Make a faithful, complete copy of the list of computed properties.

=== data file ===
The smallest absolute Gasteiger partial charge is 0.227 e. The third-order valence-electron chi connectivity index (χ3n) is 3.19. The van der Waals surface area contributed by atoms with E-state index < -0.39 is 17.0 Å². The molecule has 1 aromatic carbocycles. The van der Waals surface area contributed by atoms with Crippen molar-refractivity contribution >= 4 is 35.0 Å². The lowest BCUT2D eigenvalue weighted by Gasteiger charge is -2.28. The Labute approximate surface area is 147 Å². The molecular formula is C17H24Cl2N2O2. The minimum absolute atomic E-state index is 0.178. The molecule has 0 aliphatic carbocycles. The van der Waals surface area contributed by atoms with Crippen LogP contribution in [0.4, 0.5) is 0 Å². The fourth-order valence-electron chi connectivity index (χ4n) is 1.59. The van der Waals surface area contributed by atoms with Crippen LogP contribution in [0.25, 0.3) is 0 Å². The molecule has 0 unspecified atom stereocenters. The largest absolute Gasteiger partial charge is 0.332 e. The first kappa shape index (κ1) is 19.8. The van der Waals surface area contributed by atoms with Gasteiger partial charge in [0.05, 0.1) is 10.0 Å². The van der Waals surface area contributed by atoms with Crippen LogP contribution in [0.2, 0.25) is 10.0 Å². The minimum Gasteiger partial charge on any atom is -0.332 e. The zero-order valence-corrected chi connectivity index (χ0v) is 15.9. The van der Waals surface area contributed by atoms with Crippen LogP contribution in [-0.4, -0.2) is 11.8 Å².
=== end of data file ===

The smallest absolute Gasteiger partial charge is 0.227 e. The third-order valence-electron chi connectivity index (χ3n) is 3.19. The van der Waals surface area contributed by atoms with E-state index < -0.39 is 17.0 Å². The molecule has 1 aromatic carbocycles. The van der Waals surface area contributed by atoms with Crippen molar-refractivity contribution >= 4 is 35.0 Å². The lowest BCUT2D eigenvalue weighted by Gasteiger charge is -2.28. The Labute approximate surface area is 147 Å². The molecular formula is C17H24Cl2N2O2. The minimum absolute atomic E-state index is 0.178. The molecule has 0 aliphatic carbocycles. The van der Waals surface area contributed by atoms with Crippen LogP contribution in [0.4, 0.5) is 0 Å². The fourth-order valence-electron chi connectivity index (χ4n) is 1.59. The van der Waals surface area contributed by atoms with Crippen LogP contribution in [0.25, 0.3) is 0 Å². The molecule has 0 unspecified atom stereocenters. The largest absolute Gasteiger partial charge is 0.332 e. The first kappa shape index (κ1) is 19.8. The van der Waals surface area contributed by atoms with Gasteiger partial charge in [0.05, 0.1) is 10.0 Å². The van der Waals surface area contributed by atoms with Crippen LogP contribution in [0.2, 0.25) is 10.0 Å². The minimum Gasteiger partial charge on any atom is -0.332 e. The zero-order valence-corrected chi connectivity index (χ0v) is 15.9. The van der Waals surface area contributed by atoms with Crippen LogP contribution in [-0.4, -0.2) is 11.8 Å².